Literature abounds with conceptual models of Citizen Science (CS) projects. They can be categorised according to levels of participation (Haklay 2013), sensor deployment (broad v slim), agency (protocol-based v full autonomy). Existing models can be extended - for instance, by adding ownership of a CS lab (level five) to Haklay’s typology - to capture new roles and opportunities in a constantly evolving space.
The flurry of activity in academic literature is mirrored on the ground as many countries are witnessing a real boom in CS activity. Based on original research conducted by COMPAIR, there are countries whose landscapes are fairly modest, comprising just several dozen initiatives, most of them ‘external’, and then there are those with a much more advanced ecosystem, characterised by a strong presence of domestic projects, ‘supporters’ and ‘inside-out’ initiatives i.e. domestic projects whose influence transcends national boundaries.
To the best of our knowledge, and based on a quick desktop survey, no attempts have been made to unite the two models to create a typology of CS regimes. We believe that two preconditions for this new theoretical framework have been met, namely the abundance of different modes of participation and the diversity of CS project types found in different countries. In the next few paragraphs we would like to sketch the basic contours of this typology, starting with its objective.
For a given country, the typology would show the distribution of projects across a range of disciplines. After mapping all initiatives according to type (external or domestic) and level of participation (low or high), the quadrant with the biggest project cluster would determine whether the national CS regime is predominantly external-low, external-high, domestic-low or domestic-high.
The COMPAIR typology of CS regimes
External-low CS regime: Characterised by a large presence of ‘external’ or ‘outside-in’ projects (international, European, EU-funded) that offer low levels of engagement i.e. citizens act as sensors, interpreters or basic observers. Examples include eBird and iNaturalist.
External-high CS regime: Similar projects dominate this landscape as in the previous regime, with the main difference being that these projects offer a more meaningful engagement to citizens i.e. citizens can help define a problem, build sensors, collect and interpret data, maybe even co-manage a CS lab. Examples include WeCount and Citiclops.
Domestic-low CS regime: The landscape has considerably more domestic projects than in two previous regimes. Some of these projects may even be ‘inside-out’ initiatives with branches and/or sensor deployments in many other countries. However, most projects of this type offer only basic engagement to citizens. Examples include AstroSounds, Alientoma and Sensor.Community.
Domestic-high CS regime: The fourth type is characterised by a significant presence of domestic projects, ‘supporters’ that nurture the ecosystem and ‘inside-out’ initiatives all offering deep and meaningful engagement. Examples include HASSELair and Open Soil Atlas.
One hypothesis that requires testing is whether regimes evolve from external-low to domestic-high? In other words, from arguably a more basic landscape (dominated by external projects offering low levels of participation) to a more advanced landscape (dominated by domestic projects, including ‘inside-out’ initiatives, that offer more meaningful engagement)—under the influence of different drivers of change. These can be national policies that stimulate public participation in science, national funding for CS, technological advances, activities performed by enabling and supporting initiatives, and more.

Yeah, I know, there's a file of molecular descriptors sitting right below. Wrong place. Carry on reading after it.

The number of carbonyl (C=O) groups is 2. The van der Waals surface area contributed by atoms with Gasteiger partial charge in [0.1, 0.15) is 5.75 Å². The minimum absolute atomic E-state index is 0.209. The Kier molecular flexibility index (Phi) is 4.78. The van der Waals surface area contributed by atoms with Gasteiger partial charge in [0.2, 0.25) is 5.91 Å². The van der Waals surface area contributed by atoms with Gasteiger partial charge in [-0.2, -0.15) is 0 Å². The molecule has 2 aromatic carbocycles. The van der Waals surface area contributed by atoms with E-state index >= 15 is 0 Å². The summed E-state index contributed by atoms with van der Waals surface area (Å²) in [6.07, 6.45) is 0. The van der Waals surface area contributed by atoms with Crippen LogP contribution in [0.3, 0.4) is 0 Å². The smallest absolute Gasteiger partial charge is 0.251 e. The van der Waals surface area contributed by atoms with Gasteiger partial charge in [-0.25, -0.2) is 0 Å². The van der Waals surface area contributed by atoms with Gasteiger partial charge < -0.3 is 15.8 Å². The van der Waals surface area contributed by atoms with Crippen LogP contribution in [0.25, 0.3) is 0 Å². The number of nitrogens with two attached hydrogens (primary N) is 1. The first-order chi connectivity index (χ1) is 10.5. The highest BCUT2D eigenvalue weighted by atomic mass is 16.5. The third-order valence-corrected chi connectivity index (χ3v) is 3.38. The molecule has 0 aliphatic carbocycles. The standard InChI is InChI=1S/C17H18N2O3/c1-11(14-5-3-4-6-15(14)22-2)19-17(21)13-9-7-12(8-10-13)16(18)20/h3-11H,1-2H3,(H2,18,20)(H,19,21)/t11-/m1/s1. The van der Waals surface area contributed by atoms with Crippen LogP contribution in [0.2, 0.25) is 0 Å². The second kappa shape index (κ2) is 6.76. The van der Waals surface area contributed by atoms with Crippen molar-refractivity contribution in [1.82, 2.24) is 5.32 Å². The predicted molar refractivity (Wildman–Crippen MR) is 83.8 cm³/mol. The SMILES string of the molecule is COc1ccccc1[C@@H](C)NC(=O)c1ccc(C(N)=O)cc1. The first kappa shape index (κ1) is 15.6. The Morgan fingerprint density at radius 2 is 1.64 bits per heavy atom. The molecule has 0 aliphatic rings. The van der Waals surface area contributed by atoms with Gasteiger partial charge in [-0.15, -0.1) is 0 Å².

Another hypothesis concerns external-high and domestic-low, can these be considered regimes in transition, with demestic-high being the ultimate goal? Or can these two types be considered fully self-contained, whose existence is not driven by any need or objective to evolve into something else?
To understand which of the four regimes are present in a country, a significant share of CS projects would need to be mapped along the x and y axis. To get a better sense of where the regime is now compared to where it was before, finished and current projects can be mapped separately, with distributions then compared to identify possible changes over time.
Another idea would be to perform two mapping exercises with a time gap of several years to see by how much the regime has changed during this period. It’s possible that in some domains (e.g. biodiversity monitoring) the country’s regime is domestic-low or domestic-high, while in others it is dominated by external projects with high/low levels of participation. Where this is the case, it would be interesting to understand why some domains ‘outperform’ others, is it due to funding, policies, societal norms, or something else?
The same is also true for the typology as a whole. Future research seeking to validate the framework would need to provide possible explanations as to why the country’s regime is what it is, and how to improve it to get to domestic-high (assuming it’s the goal), or how others can get to this stage if domestic-high has been achieved. This deliverable lays the foundation for precisely this kind of work that we intended to complete in the future.
 Oudheusden, M. V., Huyse, H., Laer, J. V., Duerinckx, A., & Soen, V. (2021). Sharing open science experiences: A conversation on citizen science . In proceedings 2021. https://doi.org/10.21428/1192f2f8.c6029b3b  The inside-out version of projects have really only been available in the past 20-30 years due to technological progress. Before that, most projects were domestic. So technological advances are clearly an important driver that have made inside-out initiatives possible.  For an example of an ‘enabler’ see the Greek chapter, for ‘supporter’ Belgian and German ones